"It is a remarkable organisation powered by a remarkable network of volunteers, who together are hugely dedicated and committed to the safety of all. At Irish Lights our role is also focused safety at sea through the provision of aids to navigation to ensure safety passage for all.

"We regard ourselves and the RNLI as part of the same family of organisations dedicated to the safety and wellbeing of mariners around the coast and indeed there are many Irish Lights people directly involved in the RNLI. This close and heartfelt relationship between our two organisations is why I was delighted to be asked to participate in today’s ceremony."

RNLI Irish Council member Niamh McCutcheon accepted the lifeboat on behalf of the RNLI before handing her over into the care of Wexford Lifeboat Station.

McCutcheon said the demand for the lifeboat service showed no sign of slowing down. "Here in Wexford over the past five years, the volunteer lifeboat crew have launched on average 11 times each year, rescuing a total of 47 people," she said.

"That is an incredible achievement, and I would like to pay a particular tribute to every crew member, shore crew, station manager and fundraiser who has made every one of those launches possible. Each and every one of you had a vital role in that rescue."

Since the new lifeboat went on service in Wexford there have been six callouts and many training exercises.

Accepting the new lifeboat, Bowie said: "Part of my job is to authorise her launch when requested. Through the Irish Coast Guard I have the volunteers paged, asking them to get down to the station as quick as possible and prepare for a launch.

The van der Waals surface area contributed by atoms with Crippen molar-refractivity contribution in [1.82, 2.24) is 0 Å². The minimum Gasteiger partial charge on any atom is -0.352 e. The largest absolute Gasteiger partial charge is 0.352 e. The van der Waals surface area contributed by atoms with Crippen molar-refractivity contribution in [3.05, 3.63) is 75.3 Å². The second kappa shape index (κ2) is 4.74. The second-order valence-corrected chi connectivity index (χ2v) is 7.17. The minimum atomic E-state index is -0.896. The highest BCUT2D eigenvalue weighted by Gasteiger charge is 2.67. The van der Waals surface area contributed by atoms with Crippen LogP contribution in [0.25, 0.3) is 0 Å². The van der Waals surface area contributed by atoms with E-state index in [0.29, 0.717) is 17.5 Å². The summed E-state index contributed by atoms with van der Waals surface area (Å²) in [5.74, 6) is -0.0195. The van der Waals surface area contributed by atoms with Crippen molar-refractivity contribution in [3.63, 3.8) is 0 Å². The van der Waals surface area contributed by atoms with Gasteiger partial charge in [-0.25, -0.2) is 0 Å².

"When they arrive, and get kitted up, and head out to sea, I’ll have peace of mind because I know this lifeboat will help to keep them safe, as they save others. So, on behalf of all the station volunteers, I would like to thank the donors and their family. Your generosity has given Wexford Town a lifesaver."

A crowd of well-wishers turned up to see the lifeboat officially named, with a bottle of champagne poured over the side of the boat before it launched at the end of the ceremony for a demonstration.

Also among the platform party were Cllr Ger Carty, Mayor of Wexford, who opened proceedings; Owen Medland, RNLI divisional operations manager, who described the lifeboat and her capabilities during the ceremony; Jack Higginbotham, lifeboat boathouse manager, who delivered the vote of thanks; and Sophie Gulliver, daughter of volunteer crew member Simon Gulliver.

Father Aodhan Marken and Canon Arthur Minion lead the Service of Dedication, with music provided by the Wexford Male Voice Choir.

Published in RNLI Lifeboats
Tagged under

A new D class lifeboat for Wexford RNLI is to be officially named Alfred William Newman during a ceremony at the lifeboat station in the town centre at 2pm tomorrow, Saturday 26 September. The lifeboat which went on service in June was funded by Alfred William Newman who, through a bequest in his Will, provided the D class lifeboat to enable crews to continue Wexford RNLI’s lifesaving service.